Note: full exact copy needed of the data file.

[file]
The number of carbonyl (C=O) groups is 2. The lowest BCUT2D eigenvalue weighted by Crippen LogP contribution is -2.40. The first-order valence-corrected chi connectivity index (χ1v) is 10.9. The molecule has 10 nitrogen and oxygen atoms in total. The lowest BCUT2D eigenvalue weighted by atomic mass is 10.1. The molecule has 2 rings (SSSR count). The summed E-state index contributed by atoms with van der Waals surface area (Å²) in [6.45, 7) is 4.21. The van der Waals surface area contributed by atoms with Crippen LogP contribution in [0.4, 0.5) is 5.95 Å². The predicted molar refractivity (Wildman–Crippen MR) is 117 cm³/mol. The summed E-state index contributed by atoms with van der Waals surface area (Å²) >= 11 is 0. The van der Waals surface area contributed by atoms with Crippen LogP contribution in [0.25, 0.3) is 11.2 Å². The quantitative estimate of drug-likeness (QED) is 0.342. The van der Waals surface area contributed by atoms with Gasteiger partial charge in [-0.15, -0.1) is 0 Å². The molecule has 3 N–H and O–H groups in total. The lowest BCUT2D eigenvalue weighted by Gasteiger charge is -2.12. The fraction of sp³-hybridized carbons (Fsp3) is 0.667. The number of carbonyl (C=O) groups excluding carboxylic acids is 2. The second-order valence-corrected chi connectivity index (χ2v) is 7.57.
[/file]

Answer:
The number of carbonyl (C=O) groups is 2. The lowest BCUT2D eigenvalue weighted by Crippen LogP contribution is -2.40. The first-order valence-corrected chi connectivity index (χ1v) is 10.9. The molecule has 10 nitrogen and oxygen atoms in total. The lowest BCUT2D eigenvalue weighted by atomic mass is 10.1. The molecule has 2 rings (SSSR count). The summed E-state index contributed by atoms with van der Waals surface area (Å²) in [6.45, 7) is 4.21. The van der Waals surface area contributed by atoms with Crippen LogP contribution in [0.4, 0.5) is 5.95 Å². The predicted molar refractivity (Wildman–Crippen MR) is 117 cm³/mol. The summed E-state index contributed by atoms with van der Waals surface area (Å²) >= 11 is 0. The van der Waals surface area contributed by atoms with Crippen LogP contribution in [0.25, 0.3) is 11.2 Å². The quantitative estimate of drug-likeness (QED) is 0.342. The van der Waals surface area contributed by atoms with Gasteiger partial charge in [-0.15, -0.1) is 0 Å². The molecule has 3 N–H and O–H groups in total. The lowest BCUT2D eigenvalue weighted by Gasteiger charge is -2.12. The fraction of sp³-hybridized carbons (Fsp3) is 0.667. The number of carbonyl (C=O) groups excluding carboxylic acids is 2. The second-order valence-corrected chi connectivity index (χ2v) is 7.57.